Mandatory medical, rehabilitation and attendant care benefit coverage has again been lowered. The combined coverage will be $65,000. The combined mandatory coverage had been $172,000 since 1996. In 2010 it was reduced to $86,000. For catastrophic injuries, the combined coverage has been $2 million since 1996. The coverage will now be $1,000,000. With exception of children and catastrophic injuries, medical and rehabilitation benefits will only be able to be claims for a period of five years instead of ten. Optional coverage will continue to be available but few consumers purchase and many brokers and insurers discourage consumers from purchasing them.
Subsections 15 (h) and 16 (l) of the SABS are basket clauses to cover medical and rehabilitation goods and services not specifically listed in the schedule. The government proposes to change the entitlement test for these to clauses from "reasonable and necessary" to "essential". Yet a new term and complexity is to be introduced to the SABS and be subject to years of disputes.
The Superintendent of Financial Services recommended changes to the SABS definition of catastrophic impairment in a report back in 2010. The recommended changes have been a contentious issue and the government has indicated an intention to make changes in the past few budgets. This commitment has again been announced as part of the 2015 Ontario Budget.
Finally, the non-earner benefit is to be restricted. The benefit was introduced in 1990 with the OMPP, the first no-fault system in Ontario. Since that time, entitlement has been gradually been restricted. The proposed change will limit entitlement to two years.
Some of the cost savings introduced by reducing standard SABS coverage will shift to the tort just as it did following the 2010 reforms. However, the government is also looking to introduce cost savings on the tort side. Changes will be made to the compensation available through a court action. The non-pecuniary deductible (for pain and suffering) was increased in 2003 and has not been changed since then. It will be increased to reflect inflation since 2003 and indexed in the future. Also adjusted will be the monetary thresholds beyond which the tort deductible does not apply (e.g., the $100,000 threshold at which the deductible no longer applies). Finally, judges will be able to take int account the effect of the tort deductible when determining a party's entitlement to costs in an action.
Insurers will be expected to provide some additional cost savings for consumers. The maximum interest rate that can be charged on premiums paid on a monthly basis is to be reduced from three percent to 1.3 percent. All insurers will be required to offer a discount for the use of winter tires. The budget announcement does not stipulate the amount of the discount but some insurers already offer such a discount and it is typically in the three to five percent range.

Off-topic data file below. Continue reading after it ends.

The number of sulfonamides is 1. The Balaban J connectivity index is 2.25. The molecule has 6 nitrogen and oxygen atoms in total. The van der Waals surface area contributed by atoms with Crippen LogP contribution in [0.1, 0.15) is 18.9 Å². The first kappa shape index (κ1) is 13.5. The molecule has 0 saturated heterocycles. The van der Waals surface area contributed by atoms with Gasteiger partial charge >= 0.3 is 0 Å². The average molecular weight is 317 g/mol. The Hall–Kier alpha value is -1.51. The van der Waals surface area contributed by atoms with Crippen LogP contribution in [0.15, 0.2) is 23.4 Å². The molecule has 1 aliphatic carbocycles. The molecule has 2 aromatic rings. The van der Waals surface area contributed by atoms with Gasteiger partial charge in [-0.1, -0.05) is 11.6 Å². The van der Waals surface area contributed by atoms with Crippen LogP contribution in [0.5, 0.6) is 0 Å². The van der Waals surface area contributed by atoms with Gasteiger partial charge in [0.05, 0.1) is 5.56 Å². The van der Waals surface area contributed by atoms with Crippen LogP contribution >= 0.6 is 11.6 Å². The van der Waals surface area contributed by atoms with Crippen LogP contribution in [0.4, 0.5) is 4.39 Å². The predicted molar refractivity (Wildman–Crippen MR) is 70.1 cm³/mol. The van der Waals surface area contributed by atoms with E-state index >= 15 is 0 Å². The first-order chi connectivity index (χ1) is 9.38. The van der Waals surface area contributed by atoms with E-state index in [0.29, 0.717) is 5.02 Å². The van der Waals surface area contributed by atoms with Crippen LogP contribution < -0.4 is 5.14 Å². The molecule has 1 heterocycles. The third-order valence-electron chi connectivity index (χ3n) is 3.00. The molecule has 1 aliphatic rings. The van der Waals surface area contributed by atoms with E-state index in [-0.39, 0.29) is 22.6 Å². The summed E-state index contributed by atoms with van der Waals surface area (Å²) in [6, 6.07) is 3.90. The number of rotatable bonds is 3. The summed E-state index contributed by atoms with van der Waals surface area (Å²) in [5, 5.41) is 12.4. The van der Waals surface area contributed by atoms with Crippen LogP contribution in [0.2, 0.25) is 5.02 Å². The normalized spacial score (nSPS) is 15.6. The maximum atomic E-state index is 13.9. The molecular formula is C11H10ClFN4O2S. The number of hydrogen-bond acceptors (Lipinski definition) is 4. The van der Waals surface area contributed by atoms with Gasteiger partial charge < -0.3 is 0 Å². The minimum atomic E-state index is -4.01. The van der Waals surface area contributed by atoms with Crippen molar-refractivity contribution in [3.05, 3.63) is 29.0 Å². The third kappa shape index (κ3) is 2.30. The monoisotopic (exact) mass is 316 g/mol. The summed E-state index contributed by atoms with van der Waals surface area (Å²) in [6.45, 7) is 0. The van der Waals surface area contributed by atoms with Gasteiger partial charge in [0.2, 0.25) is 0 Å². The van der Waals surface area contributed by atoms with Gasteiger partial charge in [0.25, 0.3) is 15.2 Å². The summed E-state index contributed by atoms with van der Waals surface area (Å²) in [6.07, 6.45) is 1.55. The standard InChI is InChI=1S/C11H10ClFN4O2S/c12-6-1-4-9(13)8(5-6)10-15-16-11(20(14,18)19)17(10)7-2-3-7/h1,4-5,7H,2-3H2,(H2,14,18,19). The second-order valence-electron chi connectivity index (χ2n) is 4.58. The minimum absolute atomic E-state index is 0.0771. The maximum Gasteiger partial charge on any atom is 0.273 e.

The most appealing change for consumers is a commitment to prohibit premium increases for minor at-fault accidents that meet certain criteria. Those criteria have not been identified but I would expect the circumstance to be quite limited. For example, it would not included any accidents where an injury was reported. The question to be asked is where will those costs migrate to? If insurers cannot increase premiums to drivers with minor accidents, will those costs shift to drivers with more serious accidents or all drivers which would include those with no accidents?
Finally, the standard deductible for comprehensive coverage will increase from $300 to $500. A meaningless change based on past experience. A number of years ago the government increased the standard deductible for direct compensation property damage (DCPD) coverage from $0 to $300. However, brokers and agents continued to recommend the $0 deductible to consumers. The opportunity to reduce premiums by accepting a higher deductible has always existed but many consumers do not take advantage of it.
There is a small obscure reference on page 103 to support regulatory and tax environment can help innovation thrive. This partly is aimed at transportation network companies such as Uber. To help emerging sectors thrive, the government commits to working with firms and industries to help them comply with existing obligations and to consulting on an ongoing basis to ensure those obligations reflect a changing economy.
The government continues to tinker with the Ontario auto insurance product, which has been the order of the day since the OMPP was introduced on June 22, 1990. In the May 2015 issue of Canadian Underwriter, I will look back at the past 25 years and discuss what has gone wrong. Please look out for it.